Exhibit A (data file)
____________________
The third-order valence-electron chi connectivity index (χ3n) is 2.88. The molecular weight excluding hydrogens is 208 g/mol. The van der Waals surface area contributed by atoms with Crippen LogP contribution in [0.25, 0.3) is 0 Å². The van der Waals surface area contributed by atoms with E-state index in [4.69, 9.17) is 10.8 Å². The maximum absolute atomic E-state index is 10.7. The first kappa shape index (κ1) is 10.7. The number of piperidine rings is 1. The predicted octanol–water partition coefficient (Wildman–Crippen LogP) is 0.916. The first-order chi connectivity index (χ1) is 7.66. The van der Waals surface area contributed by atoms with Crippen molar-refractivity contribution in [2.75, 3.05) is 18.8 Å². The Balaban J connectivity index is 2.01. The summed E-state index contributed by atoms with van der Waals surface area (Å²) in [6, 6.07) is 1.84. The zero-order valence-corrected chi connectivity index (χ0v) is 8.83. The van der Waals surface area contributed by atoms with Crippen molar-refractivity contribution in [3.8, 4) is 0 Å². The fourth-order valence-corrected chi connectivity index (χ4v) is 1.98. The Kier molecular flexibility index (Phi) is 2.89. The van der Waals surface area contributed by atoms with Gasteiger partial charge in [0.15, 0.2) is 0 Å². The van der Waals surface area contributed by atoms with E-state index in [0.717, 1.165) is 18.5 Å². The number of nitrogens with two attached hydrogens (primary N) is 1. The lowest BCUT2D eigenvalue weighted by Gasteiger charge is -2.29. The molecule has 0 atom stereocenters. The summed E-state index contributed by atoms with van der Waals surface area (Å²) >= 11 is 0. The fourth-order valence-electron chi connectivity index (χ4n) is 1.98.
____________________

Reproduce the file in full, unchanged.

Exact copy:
The third-order valence-electron chi connectivity index (χ3n) is 2.88. The molecular weight excluding hydrogens is 208 g/mol. The van der Waals surface area contributed by atoms with Crippen LogP contribution in [0.25, 0.3) is 0 Å². The van der Waals surface area contributed by atoms with E-state index in [4.69, 9.17) is 10.8 Å². The maximum absolute atomic E-state index is 10.7. The first kappa shape index (κ1) is 10.7. The number of piperidine rings is 1. The predicted octanol–water partition coefficient (Wildman–Crippen LogP) is 0.916. The first-order chi connectivity index (χ1) is 7.66. The van der Waals surface area contributed by atoms with Crippen molar-refractivity contribution in [2.75, 3.05) is 18.8 Å². The Balaban J connectivity index is 2.01. The summed E-state index contributed by atoms with van der Waals surface area (Å²) in [6, 6.07) is 1.84. The zero-order valence-corrected chi connectivity index (χ0v) is 8.83. The van der Waals surface area contributed by atoms with Crippen molar-refractivity contribution in [3.8, 4) is 0 Å². The fourth-order valence-corrected chi connectivity index (χ4v) is 1.98. The Kier molecular flexibility index (Phi) is 2.89. The van der Waals surface area contributed by atoms with Gasteiger partial charge in [0.15, 0.2) is 0 Å². The van der Waals surface area contributed by atoms with E-state index in [0.717, 1.165) is 18.5 Å². The number of nitrogens with two attached hydrogens (primary N) is 1. The lowest BCUT2D eigenvalue weighted by Gasteiger charge is -2.29. The molecule has 0 atom stereocenters. The summed E-state index contributed by atoms with van der Waals surface area (Å²) >= 11 is 0. The fourth-order valence-electron chi connectivity index (χ4n) is 1.98.